Add school Elections to the lisst
If the presidential and local elections don’t interest you in November, then perhaps a slate of school board candidates will.
This will be the first time Blue Earth Area School District has held an even-year election. In April 2007, boardmembers approved the change on a 6-1 vote.
“The biggest thing is we will not have to hire election judges. It will save a lot of time for our people,” says Superintendent Dale Brandsoy.
A bill passed in this year’s legislative session and signed by Gov. Tim Pawlenty does not require districts to hold a primary election in September.
At their July meeting, says Brandsoy, the board probably will approve publishing of a “notice of filing dates.”
Three seats will be up for election this year. Chairman Frankie Bly, boardmembers Dawn Fellows and Elizabeth Wohlenhaus-Johanson will have to decide whether they will seek another four-year term. All three seats are elected at-large.
Brandsoy says the first day to file will be Aug. 26 and will last for two weeks.
Filing will take place at the district office and there is a $2 fee.
As a result of the change, terms of those currently serving on the board had to be extended for one year.
Faribault County Auditor John Thompson says no additional workers will have to be hired and the impact of the school elections to his office is minimal.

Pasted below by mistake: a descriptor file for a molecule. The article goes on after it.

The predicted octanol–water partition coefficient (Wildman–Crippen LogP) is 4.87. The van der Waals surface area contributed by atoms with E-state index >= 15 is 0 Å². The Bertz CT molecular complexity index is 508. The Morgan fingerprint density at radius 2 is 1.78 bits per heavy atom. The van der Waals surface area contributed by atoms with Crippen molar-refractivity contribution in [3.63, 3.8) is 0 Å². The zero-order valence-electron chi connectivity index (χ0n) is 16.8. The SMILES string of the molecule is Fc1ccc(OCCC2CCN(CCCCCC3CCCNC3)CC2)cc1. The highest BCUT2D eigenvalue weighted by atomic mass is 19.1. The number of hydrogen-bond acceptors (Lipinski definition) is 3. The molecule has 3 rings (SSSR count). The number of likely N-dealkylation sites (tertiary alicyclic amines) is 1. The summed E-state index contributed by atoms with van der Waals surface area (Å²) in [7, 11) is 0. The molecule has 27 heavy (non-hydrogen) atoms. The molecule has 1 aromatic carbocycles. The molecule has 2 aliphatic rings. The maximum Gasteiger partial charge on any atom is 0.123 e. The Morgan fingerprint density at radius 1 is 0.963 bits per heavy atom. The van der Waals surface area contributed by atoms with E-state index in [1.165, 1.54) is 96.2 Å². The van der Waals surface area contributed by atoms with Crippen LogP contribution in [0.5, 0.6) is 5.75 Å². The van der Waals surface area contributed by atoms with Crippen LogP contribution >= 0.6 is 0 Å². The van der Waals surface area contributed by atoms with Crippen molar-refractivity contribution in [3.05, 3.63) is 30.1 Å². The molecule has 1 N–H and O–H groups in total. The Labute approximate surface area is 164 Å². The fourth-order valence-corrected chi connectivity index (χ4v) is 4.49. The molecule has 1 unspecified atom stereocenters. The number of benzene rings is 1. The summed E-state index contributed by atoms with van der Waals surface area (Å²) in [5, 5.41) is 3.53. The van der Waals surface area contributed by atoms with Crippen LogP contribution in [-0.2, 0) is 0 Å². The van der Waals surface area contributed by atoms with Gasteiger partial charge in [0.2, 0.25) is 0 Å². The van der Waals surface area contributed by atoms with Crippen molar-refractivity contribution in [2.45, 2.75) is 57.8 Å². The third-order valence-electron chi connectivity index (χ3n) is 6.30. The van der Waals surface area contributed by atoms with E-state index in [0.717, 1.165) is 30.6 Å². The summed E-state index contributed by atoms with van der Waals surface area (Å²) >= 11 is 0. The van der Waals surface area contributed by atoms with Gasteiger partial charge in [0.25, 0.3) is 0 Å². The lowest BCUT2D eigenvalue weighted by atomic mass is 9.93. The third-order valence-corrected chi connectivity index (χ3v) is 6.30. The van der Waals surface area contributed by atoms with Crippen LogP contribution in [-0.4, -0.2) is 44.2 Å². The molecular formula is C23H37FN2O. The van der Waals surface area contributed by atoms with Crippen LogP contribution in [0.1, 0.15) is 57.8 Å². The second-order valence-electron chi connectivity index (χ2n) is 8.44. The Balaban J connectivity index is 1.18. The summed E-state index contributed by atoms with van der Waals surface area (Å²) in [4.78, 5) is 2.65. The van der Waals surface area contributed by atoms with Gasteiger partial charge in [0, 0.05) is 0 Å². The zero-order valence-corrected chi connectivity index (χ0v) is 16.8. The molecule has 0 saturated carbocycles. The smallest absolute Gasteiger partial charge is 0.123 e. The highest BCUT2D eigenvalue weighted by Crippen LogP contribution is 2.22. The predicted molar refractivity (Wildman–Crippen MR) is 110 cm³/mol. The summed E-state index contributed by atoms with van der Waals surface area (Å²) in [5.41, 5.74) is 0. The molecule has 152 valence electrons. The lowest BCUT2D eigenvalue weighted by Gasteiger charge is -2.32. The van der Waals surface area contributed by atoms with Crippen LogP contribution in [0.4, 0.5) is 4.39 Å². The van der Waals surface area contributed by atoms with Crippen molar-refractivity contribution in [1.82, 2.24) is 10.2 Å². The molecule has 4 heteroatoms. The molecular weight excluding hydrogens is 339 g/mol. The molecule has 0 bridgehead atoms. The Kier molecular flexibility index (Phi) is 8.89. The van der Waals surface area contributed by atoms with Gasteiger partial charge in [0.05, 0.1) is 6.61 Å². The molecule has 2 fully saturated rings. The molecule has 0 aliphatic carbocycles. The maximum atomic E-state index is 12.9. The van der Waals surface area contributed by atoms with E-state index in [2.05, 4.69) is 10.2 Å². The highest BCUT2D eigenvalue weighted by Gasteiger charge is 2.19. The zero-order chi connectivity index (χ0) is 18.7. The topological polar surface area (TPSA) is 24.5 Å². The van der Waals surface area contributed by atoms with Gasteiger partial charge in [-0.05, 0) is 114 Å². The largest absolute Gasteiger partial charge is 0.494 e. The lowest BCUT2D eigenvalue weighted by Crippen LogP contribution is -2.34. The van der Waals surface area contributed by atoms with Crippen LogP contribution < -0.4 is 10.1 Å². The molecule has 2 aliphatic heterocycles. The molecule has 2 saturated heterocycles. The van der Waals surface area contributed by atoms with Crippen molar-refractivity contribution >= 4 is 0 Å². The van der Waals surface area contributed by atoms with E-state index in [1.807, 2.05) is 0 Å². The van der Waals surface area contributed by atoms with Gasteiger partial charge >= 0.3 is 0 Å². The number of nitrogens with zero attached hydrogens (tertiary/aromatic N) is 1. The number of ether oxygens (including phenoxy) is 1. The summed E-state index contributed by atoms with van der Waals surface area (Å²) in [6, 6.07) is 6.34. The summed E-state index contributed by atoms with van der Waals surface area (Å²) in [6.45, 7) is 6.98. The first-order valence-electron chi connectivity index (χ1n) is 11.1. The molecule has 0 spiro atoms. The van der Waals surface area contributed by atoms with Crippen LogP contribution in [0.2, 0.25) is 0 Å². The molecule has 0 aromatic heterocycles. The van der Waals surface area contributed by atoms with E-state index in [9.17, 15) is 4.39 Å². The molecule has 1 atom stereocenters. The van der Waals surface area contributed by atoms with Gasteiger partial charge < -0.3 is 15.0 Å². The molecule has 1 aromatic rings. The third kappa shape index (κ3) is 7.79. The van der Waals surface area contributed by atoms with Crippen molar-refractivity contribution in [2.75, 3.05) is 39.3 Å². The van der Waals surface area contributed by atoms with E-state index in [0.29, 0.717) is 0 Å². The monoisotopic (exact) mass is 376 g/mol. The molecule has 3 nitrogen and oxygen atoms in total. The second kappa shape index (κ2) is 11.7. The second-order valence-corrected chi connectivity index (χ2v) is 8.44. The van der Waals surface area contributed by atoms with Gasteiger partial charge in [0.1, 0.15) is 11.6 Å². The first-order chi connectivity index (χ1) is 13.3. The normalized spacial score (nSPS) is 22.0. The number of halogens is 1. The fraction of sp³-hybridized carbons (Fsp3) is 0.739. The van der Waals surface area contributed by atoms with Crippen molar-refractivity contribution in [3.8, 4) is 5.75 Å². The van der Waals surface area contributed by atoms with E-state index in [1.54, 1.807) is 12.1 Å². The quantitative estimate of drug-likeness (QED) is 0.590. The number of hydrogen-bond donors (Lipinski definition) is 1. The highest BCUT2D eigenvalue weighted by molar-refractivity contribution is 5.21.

“They will still be responsible to collect the filings and certify those names,” says Thompson.
Cost-savings and federal laws adding to the complexity of elections were two reasons for the district changing its election year.
School officials estimate the cost of holding an election is about $2,500, and that does not include staff preparation time.
According to state law, the county has the authority to charge the district for any work the local auditor’s office does.
“The cost will probably be around $500,” says Thompson.
Names of the candidates will be listed with others appearing on the general election ballot in other races. They probably will be listed, says Thompson, after those running in the city elections.
BEA wasn’t alone in changing its election year.
Greg Abbott of the Minnesota School Boards Association says “a wave of districts” last year decided to switch to even years.
“Of the state’s 341 districts only 87 are still odd-year. By 2010, that will be down to 65,” says Abbott.